Thousands of drivers at risk of fines for misusing disabled spaces
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Drivers have been issued with a disabled parking space warning as thousands could be at risk of fines. Any driver using a Blue Badge without being entitled to could be hit with a £1,000 fine.
Blue Badges help people with disabilities or health conditions park closer to their destination. The scheme also gives access to disabled bays and permission to park on yellow lines. But some motorists have been caught taking advantage of the scheme.
A recent study by Comparethemarket has revealed that between 2019 and 2021 there were 3,496 prosecutions for drivers illegally using a Blue Badge and another 171 offences committed by the Blue Badge holder themselves.
Based on a survey of 2,000 British motorists, the research revealed that 17- to 24-year-olds are most likely to illegally use a friend or family member’s Blue Badge (31 percent) and more than one in 10 have forged or used a stolen Blue Badge.
The survey also revealed that motorists aged 55+ are least likely to misuse a Blue Badge, with 94 percent claiming they have never illegally used a family or friend’s Blue Badge.
Anna McEntee, director at Comparethemarket, said: “Drivers need to be aware of the rules around Blue Badges and think twice when it comes to illegally misusing one.
“Figures show that from 2019 to 2021 there were 3,496 prosecutions of non-badge holders illegally using another person’s Blue Badge.
“Displaying a Blue Badge illegally is a criminal offence and could result in a fine of £1,000 and even risk confiscation of the badge entirely, in turn detrimentally impacting the person it is intended for.”
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Here are six tips to ensure drivers will avoid a £1,000 fine for Blue Badge misuse:
- The Blue Badge should only be used when the holder is in the vehicle as either a driver or passenger.
- The badge should be displayed clearly from the outside of the car. The dashboard is often the best place for this with the holographic side up.
- When the badge becomes damaged and is difficult to read drivers should replace it.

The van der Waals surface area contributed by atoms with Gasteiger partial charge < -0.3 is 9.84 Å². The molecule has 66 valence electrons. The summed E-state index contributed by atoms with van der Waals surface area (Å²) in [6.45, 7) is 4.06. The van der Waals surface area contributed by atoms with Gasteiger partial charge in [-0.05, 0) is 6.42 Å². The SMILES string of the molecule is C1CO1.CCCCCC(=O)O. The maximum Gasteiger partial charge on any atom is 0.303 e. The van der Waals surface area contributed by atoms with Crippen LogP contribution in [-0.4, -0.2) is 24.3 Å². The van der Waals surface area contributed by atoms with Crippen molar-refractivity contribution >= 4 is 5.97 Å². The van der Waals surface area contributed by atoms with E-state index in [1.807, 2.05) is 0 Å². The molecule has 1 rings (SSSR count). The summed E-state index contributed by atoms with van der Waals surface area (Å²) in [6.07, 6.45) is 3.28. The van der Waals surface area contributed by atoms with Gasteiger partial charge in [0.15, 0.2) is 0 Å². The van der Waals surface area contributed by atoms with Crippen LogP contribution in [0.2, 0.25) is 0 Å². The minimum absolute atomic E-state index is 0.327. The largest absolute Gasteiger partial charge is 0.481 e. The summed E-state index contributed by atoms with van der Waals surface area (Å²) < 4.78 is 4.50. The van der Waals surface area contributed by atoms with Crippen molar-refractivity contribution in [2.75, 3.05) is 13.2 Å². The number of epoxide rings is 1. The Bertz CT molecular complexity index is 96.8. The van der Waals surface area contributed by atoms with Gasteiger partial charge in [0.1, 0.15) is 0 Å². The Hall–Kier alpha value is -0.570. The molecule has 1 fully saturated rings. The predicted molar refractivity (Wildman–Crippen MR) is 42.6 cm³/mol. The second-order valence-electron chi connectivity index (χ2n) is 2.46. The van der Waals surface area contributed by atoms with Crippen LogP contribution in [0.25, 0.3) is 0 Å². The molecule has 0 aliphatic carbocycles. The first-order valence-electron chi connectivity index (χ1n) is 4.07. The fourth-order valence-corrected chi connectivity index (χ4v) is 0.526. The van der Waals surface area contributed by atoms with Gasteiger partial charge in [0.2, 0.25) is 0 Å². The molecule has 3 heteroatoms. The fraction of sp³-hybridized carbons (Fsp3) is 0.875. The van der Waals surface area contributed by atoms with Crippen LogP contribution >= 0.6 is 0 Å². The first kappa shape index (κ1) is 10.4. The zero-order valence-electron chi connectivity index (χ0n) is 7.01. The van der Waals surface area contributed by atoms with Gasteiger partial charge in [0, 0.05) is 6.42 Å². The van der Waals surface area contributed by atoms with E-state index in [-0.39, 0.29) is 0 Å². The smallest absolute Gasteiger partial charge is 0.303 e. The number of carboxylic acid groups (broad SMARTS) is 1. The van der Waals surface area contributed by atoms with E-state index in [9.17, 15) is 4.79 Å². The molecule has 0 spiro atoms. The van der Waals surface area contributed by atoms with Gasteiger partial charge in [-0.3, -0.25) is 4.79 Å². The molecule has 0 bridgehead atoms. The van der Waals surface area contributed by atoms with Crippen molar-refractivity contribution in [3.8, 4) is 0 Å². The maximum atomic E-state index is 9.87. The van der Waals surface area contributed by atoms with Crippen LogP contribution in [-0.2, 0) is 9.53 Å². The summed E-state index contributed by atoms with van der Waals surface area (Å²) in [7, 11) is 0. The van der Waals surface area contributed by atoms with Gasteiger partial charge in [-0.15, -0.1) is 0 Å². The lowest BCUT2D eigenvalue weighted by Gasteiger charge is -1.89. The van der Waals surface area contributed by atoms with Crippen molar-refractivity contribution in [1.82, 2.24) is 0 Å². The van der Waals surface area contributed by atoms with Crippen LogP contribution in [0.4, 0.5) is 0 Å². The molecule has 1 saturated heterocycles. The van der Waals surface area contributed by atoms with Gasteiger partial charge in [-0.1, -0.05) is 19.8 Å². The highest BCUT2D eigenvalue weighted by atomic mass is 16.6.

- When parking on yellow lines or restricted parking, the blue badge clock should be visible from the outside of the car, along with your badge.
- An officer can request to see the badge at any time, so ensure it is always with you when driving and parking.
- The badge should not be used so that non-badge holders can benefit while the holder sits in the car.
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A Blue Badge costs up to £10 in England and £20 in Scotland and usually lasts up to three years. It’s free in Wales.
Anyone with a hidden disability – such as anxiety, autism, chronic pain and respiratory problems – will need to provide supporting evidence confirming the following:
- Diagnosis of your medical condition/disability
- Symptoms/effects of your condition/disability and;
- Explain the need for the Blue Badge in line with the criteria for Hidden Disabilities. Drivers will need to confirm if they experience any psychological distress whilst walking or are at risk of harm to themselves or others whilst walking.
- Provide a list of possible coping strategies which they have tried out, to help manage their condition, and why these are not effective.
Supporting evidence includes letters from a GP, consultant or another health professional (such as a psychiatrist, physiotherapist, or neurologist) and school or SENCO reports.
Earlier this year a professor of criminology from Sheffield received a £60 parking fine after he took his parents for a meal in a restaurant in Spanish City, Whitley Bay. Philip Hodgson’s 84-year-old stepmother suffers from Parkinson’s and possesses a blue badge.
On top of that, Mr Hodgson’s 87-year-old father has a degenerative eye disease. The 57-year-old professor used his stepmother’s badge as the trio enjoyed their meal in a fish and chips restaurant.
However, to his surprise, he received a £60 fine a couple of weeks later. Mr Hodgson claimed he did not believe he needed to pay to use the disabled bay on June 3 as they are usually free of charge.
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